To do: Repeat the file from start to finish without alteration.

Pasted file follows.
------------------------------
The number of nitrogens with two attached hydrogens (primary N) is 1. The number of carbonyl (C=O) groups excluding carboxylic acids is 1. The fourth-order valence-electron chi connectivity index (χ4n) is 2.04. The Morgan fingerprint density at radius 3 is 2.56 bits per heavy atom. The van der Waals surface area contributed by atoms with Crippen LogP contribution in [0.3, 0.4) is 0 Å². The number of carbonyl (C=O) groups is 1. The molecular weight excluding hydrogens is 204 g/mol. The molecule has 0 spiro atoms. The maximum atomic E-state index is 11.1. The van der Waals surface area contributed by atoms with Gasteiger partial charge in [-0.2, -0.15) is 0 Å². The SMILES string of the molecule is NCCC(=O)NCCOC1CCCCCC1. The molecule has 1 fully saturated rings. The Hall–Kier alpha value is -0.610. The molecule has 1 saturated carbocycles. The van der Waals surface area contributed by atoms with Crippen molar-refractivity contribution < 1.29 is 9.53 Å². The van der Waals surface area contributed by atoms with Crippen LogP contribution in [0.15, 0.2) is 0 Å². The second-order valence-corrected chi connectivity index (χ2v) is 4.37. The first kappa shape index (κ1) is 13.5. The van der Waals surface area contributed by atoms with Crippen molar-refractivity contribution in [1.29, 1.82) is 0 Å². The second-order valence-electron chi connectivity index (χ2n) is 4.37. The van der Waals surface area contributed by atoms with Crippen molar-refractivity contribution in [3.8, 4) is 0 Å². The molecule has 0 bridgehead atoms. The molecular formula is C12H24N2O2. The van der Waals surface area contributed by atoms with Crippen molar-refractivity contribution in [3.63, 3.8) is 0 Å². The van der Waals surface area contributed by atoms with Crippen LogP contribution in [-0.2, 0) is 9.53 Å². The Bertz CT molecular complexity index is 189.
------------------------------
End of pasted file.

The number of nitrogens with two attached hydrogens (primary N) is 1. The number of carbonyl (C=O) groups excluding carboxylic acids is 1. The fourth-order valence-electron chi connectivity index (χ4n) is 2.04. The Morgan fingerprint density at radius 3 is 2.56 bits per heavy atom. The van der Waals surface area contributed by atoms with Crippen LogP contribution in [0.3, 0.4) is 0 Å². The number of carbonyl (C=O) groups is 1. The molecular weight excluding hydrogens is 204 g/mol. The molecule has 0 spiro atoms. The maximum atomic E-state index is 11.1. The van der Waals surface area contributed by atoms with Gasteiger partial charge in [-0.2, -0.15) is 0 Å². The SMILES string of the molecule is NCCC(=O)NCCOC1CCCCCC1. The molecule has 1 fully saturated rings. The Hall–Kier alpha value is -0.610. The molecule has 1 saturated carbocycles. The van der Waals surface area contributed by atoms with Crippen molar-refractivity contribution < 1.29 is 9.53 Å². The van der Waals surface area contributed by atoms with Crippen LogP contribution in [0.15, 0.2) is 0 Å². The second-order valence-corrected chi connectivity index (χ2v) is 4.37. The first kappa shape index (κ1) is 13.5. The van der Waals surface area contributed by atoms with Crippen molar-refractivity contribution in [1.29, 1.82) is 0 Å². The second-order valence-electron chi connectivity index (χ2n) is 4.37. The van der Waals surface area contributed by atoms with Crippen molar-refractivity contribution in [3.8, 4) is 0 Å². The molecule has 0 bridgehead atoms. The molecular formula is C12H24N2O2. The van der Waals surface area contributed by atoms with Crippen molar-refractivity contribution in [3.63, 3.8) is 0 Å². The van der Waals surface area contributed by atoms with Crippen LogP contribution in [-0.2, 0) is 9.53 Å². The Bertz CT molecular complexity index is 189.